[0017] The jacketing materials may comprise polyamides such as, but not limited to, Nylon 6; Nylon 66; Nylon 6/66; Nylon 6/12; Nylon 6/10; Nylon 1 1 ; or Nylon 12. Trade names of commercially available versions of these polyamide materials include, but are not limited to, Orgalloy ®■ RILSAN ® or RILSAN ® from Arkema; BASF Ultramid ® ' Miramid ® from BASF; Zytel ® DuPont Engineering Polymers.

[0018] The jacketing materials may comprise unmodified and reinforced Fluoropolymers. Examples of commercially available fluoropolymers that may be used as is or reinforced with carbon, glass, aramid or any other suitable natural or synthetic fiber. Along with fibers in polymer matrix, any other reinforcing additives such as micron sized PTFE, Graphite, Ceramer™, ETFE (Ethylene tetrafluoroethylene) from Du Pont, ETFE (Ethylene tetrafluoroethylene) from Daikin America, Inc., EFEP (ethylene-fluorinated ethylene propylene) from Daikin America, Inc., PFA (perfluoroalkoxy polymer) from Dyneon™ Fluoropolymer, PFA (perfluoroalkoxy polymer) from Solvay Slexis, Inc., PFA (perfluoroalkoxy polymer) from Daikin America, Inc., PFA (perfluoroalkoxy polymer) from DuPont Fluoropolymer, Inc. and/or combinations thereof.

[0019] The embodiments described herein create continuously bonded polymeric-jacketed strength member systems using individually jacketed, bonded strength members. These strength members are heated during cabling to allow their polymeric jackets to flow and bond into a continuous jacket that bonds to a polymeric jacket over the cable core; all of the individual strength members; and any subsequent, strength member layers of the same configuration.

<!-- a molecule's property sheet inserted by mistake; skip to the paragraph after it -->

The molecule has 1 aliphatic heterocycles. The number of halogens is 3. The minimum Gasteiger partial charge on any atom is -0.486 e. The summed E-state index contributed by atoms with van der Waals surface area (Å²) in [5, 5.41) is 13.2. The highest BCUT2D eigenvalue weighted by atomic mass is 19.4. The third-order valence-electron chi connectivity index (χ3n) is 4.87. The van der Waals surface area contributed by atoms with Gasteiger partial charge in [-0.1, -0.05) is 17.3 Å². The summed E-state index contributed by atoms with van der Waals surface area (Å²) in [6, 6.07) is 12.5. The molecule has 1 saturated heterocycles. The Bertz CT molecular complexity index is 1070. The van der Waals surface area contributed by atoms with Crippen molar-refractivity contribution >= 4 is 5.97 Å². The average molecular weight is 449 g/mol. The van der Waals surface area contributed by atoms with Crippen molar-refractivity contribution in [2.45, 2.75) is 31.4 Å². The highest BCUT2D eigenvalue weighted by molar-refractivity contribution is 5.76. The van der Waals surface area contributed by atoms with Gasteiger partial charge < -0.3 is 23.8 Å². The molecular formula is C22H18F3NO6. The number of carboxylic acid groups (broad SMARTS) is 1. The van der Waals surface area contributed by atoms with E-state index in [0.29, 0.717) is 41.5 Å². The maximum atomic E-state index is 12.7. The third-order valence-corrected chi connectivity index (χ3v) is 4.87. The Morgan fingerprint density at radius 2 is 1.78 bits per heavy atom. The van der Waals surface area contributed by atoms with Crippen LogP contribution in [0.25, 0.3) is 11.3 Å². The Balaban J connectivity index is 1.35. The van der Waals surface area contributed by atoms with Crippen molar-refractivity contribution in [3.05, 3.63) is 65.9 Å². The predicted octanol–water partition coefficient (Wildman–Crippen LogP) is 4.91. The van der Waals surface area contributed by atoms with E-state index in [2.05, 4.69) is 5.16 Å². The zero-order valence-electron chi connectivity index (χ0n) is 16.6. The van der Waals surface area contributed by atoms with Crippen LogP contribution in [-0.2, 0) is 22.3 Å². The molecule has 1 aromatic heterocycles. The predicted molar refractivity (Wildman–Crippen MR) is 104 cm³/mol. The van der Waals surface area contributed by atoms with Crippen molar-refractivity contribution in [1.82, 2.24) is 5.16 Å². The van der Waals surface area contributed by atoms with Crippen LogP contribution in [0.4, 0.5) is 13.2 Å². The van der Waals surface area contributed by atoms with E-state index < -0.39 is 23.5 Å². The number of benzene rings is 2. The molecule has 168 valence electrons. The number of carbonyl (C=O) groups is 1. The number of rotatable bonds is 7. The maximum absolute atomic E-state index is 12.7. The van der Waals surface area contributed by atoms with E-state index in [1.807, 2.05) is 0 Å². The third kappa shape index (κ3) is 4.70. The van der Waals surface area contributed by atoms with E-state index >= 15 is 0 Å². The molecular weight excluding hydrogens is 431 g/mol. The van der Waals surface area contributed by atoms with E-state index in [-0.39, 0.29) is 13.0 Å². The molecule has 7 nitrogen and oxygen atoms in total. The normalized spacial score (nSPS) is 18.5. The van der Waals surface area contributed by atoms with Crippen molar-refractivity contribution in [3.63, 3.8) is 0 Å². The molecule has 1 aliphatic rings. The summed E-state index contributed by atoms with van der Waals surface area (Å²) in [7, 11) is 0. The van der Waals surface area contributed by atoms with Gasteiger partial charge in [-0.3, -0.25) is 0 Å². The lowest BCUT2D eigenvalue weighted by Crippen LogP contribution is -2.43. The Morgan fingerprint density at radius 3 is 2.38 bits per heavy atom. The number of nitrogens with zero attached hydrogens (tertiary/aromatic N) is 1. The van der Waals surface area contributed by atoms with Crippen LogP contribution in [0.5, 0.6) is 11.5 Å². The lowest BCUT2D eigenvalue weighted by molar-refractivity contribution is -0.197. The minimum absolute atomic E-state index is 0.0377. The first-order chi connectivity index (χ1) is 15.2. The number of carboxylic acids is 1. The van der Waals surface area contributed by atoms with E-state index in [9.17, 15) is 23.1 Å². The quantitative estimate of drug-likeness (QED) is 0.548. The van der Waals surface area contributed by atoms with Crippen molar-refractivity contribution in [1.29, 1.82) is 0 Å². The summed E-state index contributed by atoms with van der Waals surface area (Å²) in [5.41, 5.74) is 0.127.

[0020] All materials from the cable core to the outer jacket are bonded to one another; all metallic components are separated by polymeric insulation. This insulation protects the metallic components against infiltration of and damage by downhole materials. The insulation also allows protects metallic components from physical damage by rubbing against one another during oilfield operations (for example, when being drawn over sheaves under tension or the like).

[0021] The preceding description has been presented with reference to present embodiments. Persons skilled in the art and technology to which this disclosure pertains will appreciate that alterations and changes in the described structures and methods of operation can be practiced without meaningfully departing from the principle, and scope of this invention. Accordingly, the foregoing description should not be read as pertaining only to the precise structures described and shown in the accompanying drawings, but rather should be read as consistent with and as support for the following claims, which are to have their fullest and fairest scope.